GREENFIELD — Dressed in a sparkly turquoise tutu and adorned with a crown, Elsa was ready to find her forever home.
In Riley Park on Saturday, she rolled on the ground, gave kisses and greeted visitors, all while wearing a leash with a straightforward message: “Adopt me.”
A 3-year-old pit bull mix, Elsa was one of more than a dozen animals available for adoption at Greenfield-Hancock Animal Management’s fifth annual Dog Days of Summer event. The fundraiser, which benefits animal management, offers pet-related services to local families while giving animal advocacy groups a means to spread the word about their organizations.
Elsa is available for adoption through Ruts Rescue, an animal rescue based in Pittsboro. On Saturday, she had a foster family but was looking for a family who would make her one of its own.
Hundreds of area residents and their furry friends attended Saturday’s event, which offered low-cost rabies shots and microchipping, proceeds from which benefit animal management. It also brought together animal rescue groups, shelters and vendors.
Throughout the day, dogs and even a tortoise roamed the park, which was filled with treats, toys and even several small pools for the animals to cool off in. The event also featured food, a variety of vendors and activities for children.
Linda Carlton, one of the event’s organizers, said she was pleased with Saturday’s turnout and the warm, sunny weather.
“We just want people to come out and have a great time,” she said.
The shelter, which turns away no stray animals and is responsible for responding to all animal problems in the county, has a limited budget, so events like Saturday’s are important in helping keeping adoption costs low, Carlton said.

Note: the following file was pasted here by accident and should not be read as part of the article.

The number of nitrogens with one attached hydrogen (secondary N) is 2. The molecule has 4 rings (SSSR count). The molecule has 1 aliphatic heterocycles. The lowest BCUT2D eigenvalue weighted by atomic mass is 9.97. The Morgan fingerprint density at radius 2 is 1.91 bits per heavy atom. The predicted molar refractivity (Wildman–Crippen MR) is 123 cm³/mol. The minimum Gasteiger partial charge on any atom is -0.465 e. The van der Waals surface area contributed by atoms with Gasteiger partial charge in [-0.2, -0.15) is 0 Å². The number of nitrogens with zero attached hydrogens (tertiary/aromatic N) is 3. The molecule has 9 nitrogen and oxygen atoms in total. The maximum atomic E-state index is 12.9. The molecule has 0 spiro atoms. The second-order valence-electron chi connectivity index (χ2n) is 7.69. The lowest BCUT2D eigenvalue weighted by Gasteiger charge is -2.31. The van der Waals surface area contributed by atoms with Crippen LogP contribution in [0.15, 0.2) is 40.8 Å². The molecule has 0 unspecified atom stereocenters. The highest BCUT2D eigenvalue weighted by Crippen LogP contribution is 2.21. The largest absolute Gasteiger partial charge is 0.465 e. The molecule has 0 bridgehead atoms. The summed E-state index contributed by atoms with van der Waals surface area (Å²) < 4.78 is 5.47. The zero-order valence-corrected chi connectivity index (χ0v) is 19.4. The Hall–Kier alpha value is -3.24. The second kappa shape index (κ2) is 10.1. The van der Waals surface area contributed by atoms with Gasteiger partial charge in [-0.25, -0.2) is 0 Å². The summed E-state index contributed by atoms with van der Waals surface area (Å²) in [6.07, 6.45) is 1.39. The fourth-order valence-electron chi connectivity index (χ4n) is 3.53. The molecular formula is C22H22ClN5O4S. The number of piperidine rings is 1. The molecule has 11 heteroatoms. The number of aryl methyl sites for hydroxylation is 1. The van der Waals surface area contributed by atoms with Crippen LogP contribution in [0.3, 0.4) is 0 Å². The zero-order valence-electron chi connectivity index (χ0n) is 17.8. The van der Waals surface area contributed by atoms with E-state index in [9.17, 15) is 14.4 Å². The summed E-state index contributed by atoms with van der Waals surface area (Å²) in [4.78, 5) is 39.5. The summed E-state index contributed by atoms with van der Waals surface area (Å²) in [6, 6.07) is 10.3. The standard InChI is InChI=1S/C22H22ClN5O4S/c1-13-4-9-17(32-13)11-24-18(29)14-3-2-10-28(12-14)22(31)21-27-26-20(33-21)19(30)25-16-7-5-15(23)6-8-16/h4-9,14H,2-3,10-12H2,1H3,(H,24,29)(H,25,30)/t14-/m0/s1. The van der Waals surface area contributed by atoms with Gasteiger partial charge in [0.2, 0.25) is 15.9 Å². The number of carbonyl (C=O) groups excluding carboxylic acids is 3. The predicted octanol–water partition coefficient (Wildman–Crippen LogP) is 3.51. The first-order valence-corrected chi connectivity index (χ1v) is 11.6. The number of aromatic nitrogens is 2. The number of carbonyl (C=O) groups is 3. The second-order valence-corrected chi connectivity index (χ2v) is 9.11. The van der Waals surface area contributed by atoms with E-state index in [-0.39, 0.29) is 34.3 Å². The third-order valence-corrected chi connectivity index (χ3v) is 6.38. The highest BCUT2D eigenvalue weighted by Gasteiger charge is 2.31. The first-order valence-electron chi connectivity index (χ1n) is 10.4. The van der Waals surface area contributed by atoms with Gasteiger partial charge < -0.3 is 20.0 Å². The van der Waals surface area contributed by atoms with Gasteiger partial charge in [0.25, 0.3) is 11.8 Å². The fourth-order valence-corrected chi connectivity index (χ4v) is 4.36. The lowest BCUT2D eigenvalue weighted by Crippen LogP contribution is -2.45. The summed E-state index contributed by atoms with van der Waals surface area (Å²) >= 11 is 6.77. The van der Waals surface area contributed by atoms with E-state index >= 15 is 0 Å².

Funds raised help cover the cost of spaying and neutering, microchipping and keeping the animals in the shelter up-to-date on shots, she said.
“All the money that is raised here goes 100 percent to the animals,” she said.
The shots were $10, and microchipping was $15, a significant cost savings, Carlton said.
Four local veterinarians — including Kerry Suhr, who works for the Indiana State Board of Animal Health — donated time to give animals rabies shots.
Suhr said the event was a great opportunity for animal owners to get their dogs and cats vaccinated, which is required by state law, at a low cost.
“This is a great event, and I enjoy coming every year,” she said.
Animals also were able to get their nails clipped and flea treatments.
About 30 Indiana animal rescues and shelters came out, bringing with them pets available for adoption or fostering.
Mona McCloud of Spirit of the Cat Rescue in Anderson said her group had four cats adopted by early afternoon.
She comes to the event every year, and this year, she brought a half-dozen 6-week-old kittens that will be available for adoption in the next few weeks.
“We’ve had a good day,” she said. “I love this.”
Ilyse Hildebrand attended the event with her German short-haired pointers Siler and Brody, both rescues that now serve as therapy dogs.
It was the second time Hildebrand attended the event. She, Siler and Brody loved the opportunity to spend the day in the park.
“It’s a great event. It’s just great to get your dogs out and socialize them,” she said. “They enjoy being outside, and it gives them mental stimulation and all of that good stuff.”
Carlton said the event takes about a year to plan, but she’s happy to invest the time doing so — even after having retired from animal management last year. She planned to spend Sunday relaxing, giving herself a day off. But before long, she’ll be thinking of ways to make next year’s event an even bigger success than years past.
“It’s all for the animals,” she said. “I just love them.”